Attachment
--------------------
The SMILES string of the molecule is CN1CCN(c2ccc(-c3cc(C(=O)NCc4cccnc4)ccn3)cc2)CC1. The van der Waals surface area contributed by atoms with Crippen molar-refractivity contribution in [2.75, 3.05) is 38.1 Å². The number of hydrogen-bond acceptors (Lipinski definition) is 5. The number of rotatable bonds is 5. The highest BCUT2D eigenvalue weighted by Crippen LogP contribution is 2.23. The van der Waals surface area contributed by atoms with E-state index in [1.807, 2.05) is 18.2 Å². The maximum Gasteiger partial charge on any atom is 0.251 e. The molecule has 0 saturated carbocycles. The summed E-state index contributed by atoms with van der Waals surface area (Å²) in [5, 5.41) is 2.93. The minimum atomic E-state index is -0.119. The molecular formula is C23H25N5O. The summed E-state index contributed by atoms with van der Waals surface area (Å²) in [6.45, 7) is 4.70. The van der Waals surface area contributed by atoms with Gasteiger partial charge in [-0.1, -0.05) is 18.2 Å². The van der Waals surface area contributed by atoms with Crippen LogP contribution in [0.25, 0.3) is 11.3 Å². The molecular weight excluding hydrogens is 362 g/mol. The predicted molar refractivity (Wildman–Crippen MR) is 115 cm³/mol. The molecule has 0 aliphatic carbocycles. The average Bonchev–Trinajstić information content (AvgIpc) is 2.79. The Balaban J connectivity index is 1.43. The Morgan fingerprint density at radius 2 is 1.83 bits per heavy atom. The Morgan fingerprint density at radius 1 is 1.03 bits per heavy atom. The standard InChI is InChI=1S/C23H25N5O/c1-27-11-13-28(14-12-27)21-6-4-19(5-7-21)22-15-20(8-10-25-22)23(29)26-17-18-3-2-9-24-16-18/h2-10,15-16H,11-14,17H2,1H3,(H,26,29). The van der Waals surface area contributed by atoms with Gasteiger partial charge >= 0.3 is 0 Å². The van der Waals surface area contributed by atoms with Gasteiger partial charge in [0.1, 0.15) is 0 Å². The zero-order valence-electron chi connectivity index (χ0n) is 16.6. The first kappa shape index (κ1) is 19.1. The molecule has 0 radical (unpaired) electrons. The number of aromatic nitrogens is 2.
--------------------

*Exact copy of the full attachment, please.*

The SMILES string of the molecule is CN1CCN(c2ccc(-c3cc(C(=O)NCc4cccnc4)ccn3)cc2)CC1. The van der Waals surface area contributed by atoms with Crippen molar-refractivity contribution in [2.75, 3.05) is 38.1 Å². The number of hydrogen-bond acceptors (Lipinski definition) is 5. The number of rotatable bonds is 5. The highest BCUT2D eigenvalue weighted by Crippen LogP contribution is 2.23. The van der Waals surface area contributed by atoms with E-state index in [1.807, 2.05) is 18.2 Å². The maximum Gasteiger partial charge on any atom is 0.251 e. The molecule has 0 saturated carbocycles. The summed E-state index contributed by atoms with van der Waals surface area (Å²) in [5, 5.41) is 2.93. The minimum atomic E-state index is -0.119. The molecular formula is C23H25N5O. The summed E-state index contributed by atoms with van der Waals surface area (Å²) in [6.45, 7) is 4.70. The van der Waals surface area contributed by atoms with Gasteiger partial charge in [-0.1, -0.05) is 18.2 Å². The van der Waals surface area contributed by atoms with Crippen LogP contribution in [0.25, 0.3) is 11.3 Å². The molecular weight excluding hydrogens is 362 g/mol. The predicted molar refractivity (Wildman–Crippen MR) is 115 cm³/mol. The molecule has 0 aliphatic carbocycles. The average Bonchev–Trinajstić information content (AvgIpc) is 2.79. The Balaban J connectivity index is 1.43. The Morgan fingerprint density at radius 2 is 1.83 bits per heavy atom. The Morgan fingerprint density at radius 1 is 1.03 bits per heavy atom. The standard InChI is InChI=1S/C23H25N5O/c1-27-11-13-28(14-12-27)21-6-4-19(5-7-21)22-15-20(8-10-25-22)23(29)26-17-18-3-2-9-24-16-18/h2-10,15-16H,11-14,17H2,1H3,(H,26,29). The van der Waals surface area contributed by atoms with Gasteiger partial charge >= 0.3 is 0 Å². The van der Waals surface area contributed by atoms with Gasteiger partial charge in [0.1, 0.15) is 0 Å². The zero-order valence-electron chi connectivity index (χ0n) is 16.6. The first kappa shape index (κ1) is 19.1. The molecule has 0 radical (unpaired) electrons. The number of aromatic nitrogens is 2.